James P. Doyle had moved his family from Tennessee to Kansas in order to “get to a free state where there would be no slave labor to hinder white men from making a fair day’s wage.” James and two of his sons were killed on May 24, 1856 by some of John Brown’s men.

The Thirteenth Amendment to the Constitution, passed by Congress January 31, 1865 and ratified December 6, 1865 ended slavery for African Americans in the United States.

Check back later for Part IV.

 

 

Slavery in the Colonies–Part II

Native Americans enslaved prisoners of war.  They also sometimes adopted these prisoners into their own tribe.

In what would later become the United States, the Spanish set up colonies in modern day Florida, California and parts of the west.  The colony of St. Augustine in Florida was established in 1565, Santa Fe in 1609 and Taos in 1615.

When Christopher Columbus landed 12 October 1492, he immediately captured 6 of the natives and transported them back to Spain and King Ferdinand.  In 1495, he transported 500 natives to Spain.

Slave labor was especially useful in the mid-1700’s on the sugar plantations of the Caribbean islands.  In today’s world we still find cheap labor to be profitable–remember all those McDonald’s workers that protested for $15 per hour.

In 1624, the Dutch brought slaves to the New World and established colonies in New York and Pennsylvania.  Citizens from several European countries came to this colony as well as African slaves.  The Dutch were involved in transporting slaves from Africa across the Atlantic ocean.

The French owned that part of America known as The Louisiana Purchase which France sold to the United States in 1803.  The French introduced slavery into what is now known as the state of Louisiana in 1706 when they enslaved Native Americans.  African slaves were introduced by the French in 1710.  Louisiana had quite a few sugar plantations.

After Eli Whitney invented the cotton gin in 1793, the need for slaves increased.

The first slaves came to the British colony of Jamestown, now in the Commonwealth of Virginia, in 1619.  In 1698 the British Parliament made slavery legal for all British citizens.  The British bought African slaves, who were prisoners of war, from their chiefs.  Slavery was practiced by Africans in Africa.

Franklin and Armfield Slave Office, which was organized in 1828, was the largest slave traders in the United States.

Slavery was not just a Southern institution.  Slaves were also used in the Northern States.  It is interesting to note that President Abraham Lincoln did not free any of the slaves in the states that did not secede the union.  The Emancipation Proclamation only freed slaves in the states that seceded from the Union.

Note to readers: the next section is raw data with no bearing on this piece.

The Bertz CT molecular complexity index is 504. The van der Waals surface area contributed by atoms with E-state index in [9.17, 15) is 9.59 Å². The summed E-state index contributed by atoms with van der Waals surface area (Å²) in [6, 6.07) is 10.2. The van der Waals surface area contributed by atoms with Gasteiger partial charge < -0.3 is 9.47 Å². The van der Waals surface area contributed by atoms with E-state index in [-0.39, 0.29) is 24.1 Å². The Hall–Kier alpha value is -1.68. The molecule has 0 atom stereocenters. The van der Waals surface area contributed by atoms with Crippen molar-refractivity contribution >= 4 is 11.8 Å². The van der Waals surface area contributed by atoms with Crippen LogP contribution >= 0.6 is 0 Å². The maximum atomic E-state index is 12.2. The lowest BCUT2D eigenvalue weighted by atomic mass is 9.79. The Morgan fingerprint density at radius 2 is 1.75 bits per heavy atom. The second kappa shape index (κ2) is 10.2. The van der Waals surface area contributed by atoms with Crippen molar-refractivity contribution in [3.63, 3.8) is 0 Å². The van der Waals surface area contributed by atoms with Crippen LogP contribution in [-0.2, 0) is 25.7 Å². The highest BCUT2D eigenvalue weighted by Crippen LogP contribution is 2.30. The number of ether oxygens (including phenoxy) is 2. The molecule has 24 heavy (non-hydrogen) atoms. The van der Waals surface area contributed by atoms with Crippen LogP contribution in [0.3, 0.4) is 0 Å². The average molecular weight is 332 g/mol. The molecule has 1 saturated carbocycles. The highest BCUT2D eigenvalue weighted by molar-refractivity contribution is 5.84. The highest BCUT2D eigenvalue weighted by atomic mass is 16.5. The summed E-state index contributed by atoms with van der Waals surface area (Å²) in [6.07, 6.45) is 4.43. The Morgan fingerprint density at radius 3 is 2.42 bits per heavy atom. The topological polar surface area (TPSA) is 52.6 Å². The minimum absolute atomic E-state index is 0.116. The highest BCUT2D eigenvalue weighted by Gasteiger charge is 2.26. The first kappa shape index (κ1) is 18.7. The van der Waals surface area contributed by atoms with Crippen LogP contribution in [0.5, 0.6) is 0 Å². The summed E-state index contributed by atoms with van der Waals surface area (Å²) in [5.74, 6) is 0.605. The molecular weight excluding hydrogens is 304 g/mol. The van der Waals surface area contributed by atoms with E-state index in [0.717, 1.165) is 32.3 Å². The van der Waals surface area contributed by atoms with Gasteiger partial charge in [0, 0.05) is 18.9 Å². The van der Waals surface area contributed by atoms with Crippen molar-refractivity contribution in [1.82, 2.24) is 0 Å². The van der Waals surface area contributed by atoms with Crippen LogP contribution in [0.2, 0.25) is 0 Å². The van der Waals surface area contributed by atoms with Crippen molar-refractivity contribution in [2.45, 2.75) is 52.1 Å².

"That on the 1st day of January, A.D. 1863, all persons held as
slaves within any State or designated part of a State the people
whereof shall then be in rebellion against the United States shall
be then, thenceforward, and forever free..."

Did Lincoln really have the authority to free slaves in the Confederate States of America, a separate county with its own constitution?  Article 1 of the Confederate States constitution prohibits the importation of African slaves from foreign countries and also from any state not part of the CSA.

Long before the Boston Tea Party in 1773 or The Declaration of Independence in 1776, slavery was already an established institution in North American.  Slavery wasn’t just an American institution.  It was a world problem and an ancient problem.  The book of Exodus tells us the story of how the Jewish slaves were freed from the Egyptians by Moses.  Exodus is estimated to have been written between c.1450-1410 B.C.

Whites were not the only ones to own slaves.  Blacks were also slave owners.  Anthony Johnson arrived in Virginia in 1621 on an Arab slave ship.  He was sold as an indentured servant.  After 1635, Anthony obtained his freedom and with his wife, Mary, he moved to his own 250 acre farm.  In 1640, Johnson bought the contract of John Casor, a black man, who later became a servant for life.  Johnson also had 4 white indentured servants.

Zephaniah Kingsley, Jr. was a sea captain.  He bought 13 year old Anna Madigigne at a Cuban slave market.  In 1811 she became a free woman.  In 1812, she established her own farm with 12 slaves.

Sharon Fortner Wright

Check back for part 3 coming soon.


Our State Flag–Part I

The latest lawsuit against Mississippi’s state flag has been filed by Civil Rights Attorney Carlos Moore.  Other lawsuits were filed in 1988, 1990, 1992, and 1993.  The current lawsuit as well as previous lawsuits opine that the state flag violates the constitutional rights of African-Americans and encourages violence.

A new state flag was proposed by a committee appointed by Former Governor Ronnie Musgrove and headed by Former Governor William Winter in 2000.  In a state referendum held April 2001, the new flag lost by 64% for the old flag to 36% for the new flag.

Usually a vote of the people settles the issue.  In the case of our state flag this doesn’t seem to hold true.

Anthony Hervey, author and passionate supporter of the Confederate Battle Flag, traveled all over the southeastern United States speaking at rallies in defense of the Battle Flag.  Chances are great that you have never heard of him.  You have probably never heard of Andrew Duncomb,  “The Black Rebel” from Oklahoma or H. K. Edgerton, former president of the North Carolina NAACP and a member of
the Sons of Confederate Veterans.  All these men worked to share the truth of our southern heritage.

Blacks fought for both the Union and the Confederacy during the War Between The States.  In fact, they have fought in every conflict the United States has been involved in.